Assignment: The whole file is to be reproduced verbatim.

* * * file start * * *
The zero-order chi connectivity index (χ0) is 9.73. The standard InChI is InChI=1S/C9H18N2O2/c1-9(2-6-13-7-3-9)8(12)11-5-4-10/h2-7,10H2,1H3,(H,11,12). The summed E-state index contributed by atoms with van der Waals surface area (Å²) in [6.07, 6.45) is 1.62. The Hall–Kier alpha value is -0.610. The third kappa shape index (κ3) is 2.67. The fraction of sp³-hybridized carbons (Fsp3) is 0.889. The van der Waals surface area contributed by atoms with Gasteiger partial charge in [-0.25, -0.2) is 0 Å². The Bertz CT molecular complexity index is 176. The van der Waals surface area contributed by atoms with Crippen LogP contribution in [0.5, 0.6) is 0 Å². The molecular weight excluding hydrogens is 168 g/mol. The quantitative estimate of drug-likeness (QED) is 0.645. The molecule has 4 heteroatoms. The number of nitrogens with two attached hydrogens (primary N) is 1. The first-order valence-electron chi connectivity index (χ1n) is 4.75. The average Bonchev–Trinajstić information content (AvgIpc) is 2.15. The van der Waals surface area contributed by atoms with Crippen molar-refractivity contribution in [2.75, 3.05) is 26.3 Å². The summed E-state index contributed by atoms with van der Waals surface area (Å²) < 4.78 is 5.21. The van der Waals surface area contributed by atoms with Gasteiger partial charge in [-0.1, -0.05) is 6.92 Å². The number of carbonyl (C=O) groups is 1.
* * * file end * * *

The zero-order chi connectivity index (χ0) is 9.73. The standard InChI is InChI=1S/C9H18N2O2/c1-9(2-6-13-7-3-9)8(12)11-5-4-10/h2-7,10H2,1H3,(H,11,12). The summed E-state index contributed by atoms with van der Waals surface area (Å²) in [6.07, 6.45) is 1.62. The Hall–Kier alpha value is -0.610. The third kappa shape index (κ3) is 2.67. The fraction of sp³-hybridized carbons (Fsp3) is 0.889. The van der Waals surface area contributed by atoms with Gasteiger partial charge in [-0.25, -0.2) is 0 Å². The Bertz CT molecular complexity index is 176. The van der Waals surface area contributed by atoms with Crippen LogP contribution in [0.5, 0.6) is 0 Å². The molecular weight excluding hydrogens is 168 g/mol. The quantitative estimate of drug-likeness (QED) is 0.645. The molecule has 4 heteroatoms. The number of nitrogens with two attached hydrogens (primary N) is 1. The first-order valence-electron chi connectivity index (χ1n) is 4.75. The average Bonchev–Trinajstić information content (AvgIpc) is 2.15. The van der Waals surface area contributed by atoms with Crippen molar-refractivity contribution in [2.75, 3.05) is 26.3 Å². The summed E-state index contributed by atoms with van der Waals surface area (Å²) < 4.78 is 5.21. The van der Waals surface area contributed by atoms with Gasteiger partial charge in [-0.1, -0.05) is 6.92 Å². The number of carbonyl (C=O) groups is 1.